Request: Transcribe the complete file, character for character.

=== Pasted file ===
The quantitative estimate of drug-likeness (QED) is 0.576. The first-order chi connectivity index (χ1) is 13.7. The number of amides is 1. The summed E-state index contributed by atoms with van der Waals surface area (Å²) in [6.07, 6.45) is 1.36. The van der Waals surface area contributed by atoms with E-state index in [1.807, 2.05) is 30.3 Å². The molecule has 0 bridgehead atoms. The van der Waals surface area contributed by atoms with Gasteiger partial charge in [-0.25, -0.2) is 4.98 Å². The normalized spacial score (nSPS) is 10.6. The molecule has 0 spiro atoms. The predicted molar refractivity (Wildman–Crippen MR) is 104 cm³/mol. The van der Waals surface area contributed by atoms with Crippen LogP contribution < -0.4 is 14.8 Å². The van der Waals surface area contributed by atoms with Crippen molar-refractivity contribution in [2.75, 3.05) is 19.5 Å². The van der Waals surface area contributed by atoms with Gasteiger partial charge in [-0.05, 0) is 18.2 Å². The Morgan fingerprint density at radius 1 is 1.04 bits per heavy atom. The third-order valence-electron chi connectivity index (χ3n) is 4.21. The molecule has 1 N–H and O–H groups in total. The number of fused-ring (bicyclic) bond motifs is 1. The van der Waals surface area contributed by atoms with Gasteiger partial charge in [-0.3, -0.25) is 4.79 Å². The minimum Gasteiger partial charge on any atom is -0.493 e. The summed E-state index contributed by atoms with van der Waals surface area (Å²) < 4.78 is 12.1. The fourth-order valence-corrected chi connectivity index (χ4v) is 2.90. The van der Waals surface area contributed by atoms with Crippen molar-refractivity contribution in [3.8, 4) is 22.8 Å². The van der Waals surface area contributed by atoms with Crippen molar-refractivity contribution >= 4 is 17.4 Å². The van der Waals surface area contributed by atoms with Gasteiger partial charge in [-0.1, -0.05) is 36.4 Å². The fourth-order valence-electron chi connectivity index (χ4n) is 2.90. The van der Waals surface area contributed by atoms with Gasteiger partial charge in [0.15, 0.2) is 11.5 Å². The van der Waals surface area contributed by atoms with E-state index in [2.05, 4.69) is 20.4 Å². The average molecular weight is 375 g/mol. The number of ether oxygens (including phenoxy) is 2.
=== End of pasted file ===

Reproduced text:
The quantitative estimate of drug-likeness (QED) is 0.576. The first-order chi connectivity index (χ1) is 13.7. The number of amides is 1. The summed E-state index contributed by atoms with van der Waals surface area (Å²) in [6.07, 6.45) is 1.36. The van der Waals surface area contributed by atoms with E-state index in [1.807, 2.05) is 30.3 Å². The molecule has 0 bridgehead atoms. The van der Waals surface area contributed by atoms with Gasteiger partial charge in [-0.25, -0.2) is 4.98 Å². The normalized spacial score (nSPS) is 10.6. The molecule has 0 spiro atoms. The predicted molar refractivity (Wildman–Crippen MR) is 104 cm³/mol. The van der Waals surface area contributed by atoms with Crippen LogP contribution < -0.4 is 14.8 Å². The van der Waals surface area contributed by atoms with Crippen molar-refractivity contribution in [2.75, 3.05) is 19.5 Å². The van der Waals surface area contributed by atoms with Gasteiger partial charge in [-0.05, 0) is 18.2 Å². The Morgan fingerprint density at radius 1 is 1.04 bits per heavy atom. The third-order valence-electron chi connectivity index (χ3n) is 4.21. The molecule has 1 N–H and O–H groups in total. The number of fused-ring (bicyclic) bond motifs is 1. The van der Waals surface area contributed by atoms with Gasteiger partial charge in [-0.3, -0.25) is 4.79 Å². The minimum Gasteiger partial charge on any atom is -0.493 e. The summed E-state index contributed by atoms with van der Waals surface area (Å²) < 4.78 is 12.1. The fourth-order valence-corrected chi connectivity index (χ4v) is 2.90. The van der Waals surface area contributed by atoms with Crippen molar-refractivity contribution in [3.8, 4) is 22.8 Å². The van der Waals surface area contributed by atoms with Crippen molar-refractivity contribution >= 4 is 17.4 Å². The van der Waals surface area contributed by atoms with Gasteiger partial charge in [-0.1, -0.05) is 36.4 Å². The fourth-order valence-electron chi connectivity index (χ4n) is 2.90. The van der Waals surface area contributed by atoms with Gasteiger partial charge in [0.15, 0.2) is 11.5 Å². The van der Waals surface area contributed by atoms with E-state index in [2.05, 4.69) is 20.4 Å². The average molecular weight is 375 g/mol. The number of ether oxygens (including phenoxy) is 2.